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SOVEREIGNTY IN THE CROWN - Joyce Lee Malcom, The Struggle for Sovereignty: Seventeenth-Century English Political Tracts, vol. 2 
The Struggle for Sovereignty: Seventeenth-Century English Political Tracts, 2 vols, ed. Joyce Lee Malcolm (Indianapolis: Liberty Fund, 1999). Vol. 2.
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SOVEREIGNTY IN THE CROWN
To protect the regime against rebellion, the king, royalists, and the church attempted to legislate conformity to royalist civil war philosophy, a philosophy that damned all resistance to the king or his servants and recognized no distinction between the king and his office. Strangely, given the marked failure of oaths to enforce the royalists’ own loyalty and conformity to Interregnum regimes, they relied upon the same technique to impose their thought-control and purge dissidents. The resulting oaths were included in all sorts of legislation. To ensure that only right-thinking individuals—that is, no supporters of the “good old cause,” Presbyterians, other dissenters, or Catholics—served as municipal officials, Parliament imposed loyalty oaths. In addition to the customary oaths of allegiance and supremacy, the 1661 Corporation Act required a declaration that the Solemn League and Covenant of 1644 was unlawful and “against the known laws and liberties of the kingdom,” a new oath that proclaimed it “not lawfull upon any pretence whatsoever to take Arms against the King,” and finally, denunciation of “that Traiterous Position of taking Arms by His Authority against His Person or against those that are commissioned by Him.”14 Parliament’s faith in oaths had its limits however, and the two houses agreed that even if someone were willing to take all these oaths, he could be sacked by special commissioners if they deemed him dangerous to public safety. The Militia Act of 1662 obliged all officers to swear to the same principles as those in the Corporation Act.15 These oaths reappeared in the 1662 Uniformity Act, which obliged all clergymen, college fellows, tutors, and schoolmasters to pledge not only “unfeigned assent and consent to all and every thing” in the Book of Common Prayer but to take the nonresistance oath imposed upon town officials and militia officers.16 Three years later the Five Mile Act barred nonconformist ministers from approaching within five miles of their former parishes unless they swore to all oaths in the Uniformity Act and one more. The ministers had to vow never to “endeavour any alteration of government either in Church or State.”17 The pledge not to alter the church harked back to Archbishop Laud’s controversial canons of 1640 which imposed an oath upon clergy not to “consent to alter the government of this Church . . . as it stands now established.”18 That oath said nothing about the secular government, nor, to my knowledge, did any other. It thus became a requirement of office to deny the legitimacy of any resistance to the king or his officials and to reject the ancient distinction, seized upon by the Long Parliament, between the king and his office. For clergy and teachers there was also a pledge not to alter either church or state.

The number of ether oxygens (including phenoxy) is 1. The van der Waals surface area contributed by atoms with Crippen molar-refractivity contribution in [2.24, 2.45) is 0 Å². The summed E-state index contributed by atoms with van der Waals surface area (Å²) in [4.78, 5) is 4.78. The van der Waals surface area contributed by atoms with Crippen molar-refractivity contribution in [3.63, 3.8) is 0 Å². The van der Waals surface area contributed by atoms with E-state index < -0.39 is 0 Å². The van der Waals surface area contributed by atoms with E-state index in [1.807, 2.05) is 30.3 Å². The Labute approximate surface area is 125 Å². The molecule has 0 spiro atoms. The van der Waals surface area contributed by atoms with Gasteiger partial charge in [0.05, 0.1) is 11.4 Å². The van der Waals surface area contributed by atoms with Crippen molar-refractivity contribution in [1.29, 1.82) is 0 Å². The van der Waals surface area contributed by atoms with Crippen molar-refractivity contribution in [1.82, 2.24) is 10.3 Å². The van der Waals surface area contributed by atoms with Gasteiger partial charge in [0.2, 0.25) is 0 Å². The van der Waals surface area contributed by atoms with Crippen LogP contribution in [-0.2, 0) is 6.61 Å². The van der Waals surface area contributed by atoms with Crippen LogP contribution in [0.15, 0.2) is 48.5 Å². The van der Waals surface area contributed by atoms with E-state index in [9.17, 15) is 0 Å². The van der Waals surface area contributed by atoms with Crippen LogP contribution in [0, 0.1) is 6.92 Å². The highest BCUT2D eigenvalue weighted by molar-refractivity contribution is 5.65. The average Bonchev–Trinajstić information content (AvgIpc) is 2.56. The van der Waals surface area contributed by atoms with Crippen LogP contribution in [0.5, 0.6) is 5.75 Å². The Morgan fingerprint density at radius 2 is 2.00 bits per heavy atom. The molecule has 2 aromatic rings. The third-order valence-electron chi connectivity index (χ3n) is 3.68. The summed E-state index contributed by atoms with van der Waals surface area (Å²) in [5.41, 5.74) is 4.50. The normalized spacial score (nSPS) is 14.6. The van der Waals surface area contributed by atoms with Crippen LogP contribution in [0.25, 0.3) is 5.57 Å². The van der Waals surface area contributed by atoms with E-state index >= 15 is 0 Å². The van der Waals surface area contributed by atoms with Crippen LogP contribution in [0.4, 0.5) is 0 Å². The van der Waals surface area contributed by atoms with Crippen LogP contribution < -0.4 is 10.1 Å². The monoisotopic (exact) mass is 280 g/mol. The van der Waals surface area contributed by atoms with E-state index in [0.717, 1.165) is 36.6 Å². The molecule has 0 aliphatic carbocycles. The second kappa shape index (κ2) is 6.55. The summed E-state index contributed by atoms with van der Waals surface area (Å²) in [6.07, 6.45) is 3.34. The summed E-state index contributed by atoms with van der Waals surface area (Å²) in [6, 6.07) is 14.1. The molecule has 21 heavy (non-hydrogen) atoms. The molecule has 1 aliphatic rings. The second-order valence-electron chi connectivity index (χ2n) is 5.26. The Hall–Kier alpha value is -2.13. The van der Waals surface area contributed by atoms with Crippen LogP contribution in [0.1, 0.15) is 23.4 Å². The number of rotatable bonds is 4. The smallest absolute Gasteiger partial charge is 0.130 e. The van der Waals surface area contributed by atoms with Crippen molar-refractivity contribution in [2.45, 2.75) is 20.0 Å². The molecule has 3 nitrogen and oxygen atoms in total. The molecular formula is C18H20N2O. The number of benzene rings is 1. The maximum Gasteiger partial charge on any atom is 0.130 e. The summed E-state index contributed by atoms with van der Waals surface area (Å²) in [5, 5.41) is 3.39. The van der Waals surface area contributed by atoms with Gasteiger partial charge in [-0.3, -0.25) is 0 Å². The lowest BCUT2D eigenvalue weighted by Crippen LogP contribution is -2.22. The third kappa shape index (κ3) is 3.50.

In February 1675 the bishops suggested that an oath similar to that in the Five Mile Act be imposed upon members of Parliament and other officeholders. The king concurred, and in April a bill was duly introduced in the Lords to require members of Parliament and other officeholders to swear it was unlawful “on any pretence whatsoever” to take arms against the king or to endeavor “any alteration in the government of church or state as it is by law established.” Had this “nonresisting” test bill become law it would have frozen every detail of church and state government as they then stood and deprived Parliament of its most important function. Such was the obsession with the danger of armies, however, that there were suspicions the bill was meant to justify a standing army.
Shaftesbury led the spirited opposition to the bill in the House of Lords. A deservedly famous tract, “A Letter from a Person of Quality to His Friend in the Country,” probably penned by him, provides a blow-by-blow account of the stormy debate that raged for almost seventeen days, the Lords often sitting until nine at night, sometimes until midnight, with the king himself in attendance. The bill’s supporters managed to win approval for all its clauses although in one instance by a single vote. This crucial legislation would have become law had not the fierce struggle between the two houses over jurisdiction in Shirley v. Fagg led to the prorogation of Parliament. Indeed, that jurisdictional dispute may have been exacerbated for just that purpose.
[14. ]The Corporation Act, 1661, 13 Car. II, st. II, c. 1.
[15. ]The Militia Act, 1662, 14 Car. II, c. 3.
[16. ]An Act for the Uniformity of Public Prayers, 1662, 14 Car. II, c. 4.
[17. ]The Five Mile Act, 1664, 7 Car. II, c. 2.
[18. ]See Archbishop Laud’s Canons of 1640, in Kenyon, Stuart Constitution, 152.